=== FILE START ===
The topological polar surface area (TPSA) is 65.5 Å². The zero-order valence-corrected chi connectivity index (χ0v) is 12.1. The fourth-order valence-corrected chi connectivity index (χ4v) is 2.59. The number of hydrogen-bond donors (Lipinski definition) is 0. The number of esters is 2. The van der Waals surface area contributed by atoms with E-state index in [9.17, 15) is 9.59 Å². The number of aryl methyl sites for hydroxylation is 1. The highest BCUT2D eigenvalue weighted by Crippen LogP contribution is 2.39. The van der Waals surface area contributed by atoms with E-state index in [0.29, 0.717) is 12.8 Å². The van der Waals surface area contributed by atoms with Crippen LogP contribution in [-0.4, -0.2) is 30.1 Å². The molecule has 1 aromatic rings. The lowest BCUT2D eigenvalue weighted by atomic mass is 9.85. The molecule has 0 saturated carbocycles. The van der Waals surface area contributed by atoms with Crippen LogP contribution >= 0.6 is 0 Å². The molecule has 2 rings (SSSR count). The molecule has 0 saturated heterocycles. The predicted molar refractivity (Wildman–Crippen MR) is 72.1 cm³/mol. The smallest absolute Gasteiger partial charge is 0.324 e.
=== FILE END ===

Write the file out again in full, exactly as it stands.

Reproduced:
The topological polar surface area (TPSA) is 65.5 Å². The zero-order valence-corrected chi connectivity index (χ0v) is 12.1. The fourth-order valence-corrected chi connectivity index (χ4v) is 2.59. The number of hydrogen-bond donors (Lipinski definition) is 0. The number of esters is 2. The van der Waals surface area contributed by atoms with E-state index in [9.17, 15) is 9.59 Å². The number of aryl methyl sites for hydroxylation is 1. The highest BCUT2D eigenvalue weighted by Crippen LogP contribution is 2.39. The van der Waals surface area contributed by atoms with E-state index in [0.29, 0.717) is 12.8 Å². The van der Waals surface area contributed by atoms with Crippen LogP contribution in [-0.4, -0.2) is 30.1 Å². The molecule has 1 aromatic rings. The lowest BCUT2D eigenvalue weighted by atomic mass is 9.85. The molecule has 0 saturated carbocycles. The van der Waals surface area contributed by atoms with Crippen LogP contribution >= 0.6 is 0 Å². The molecule has 2 rings (SSSR count). The molecule has 0 saturated heterocycles. The predicted molar refractivity (Wildman–Crippen MR) is 72.1 cm³/mol. The smallest absolute Gasteiger partial charge is 0.324 e.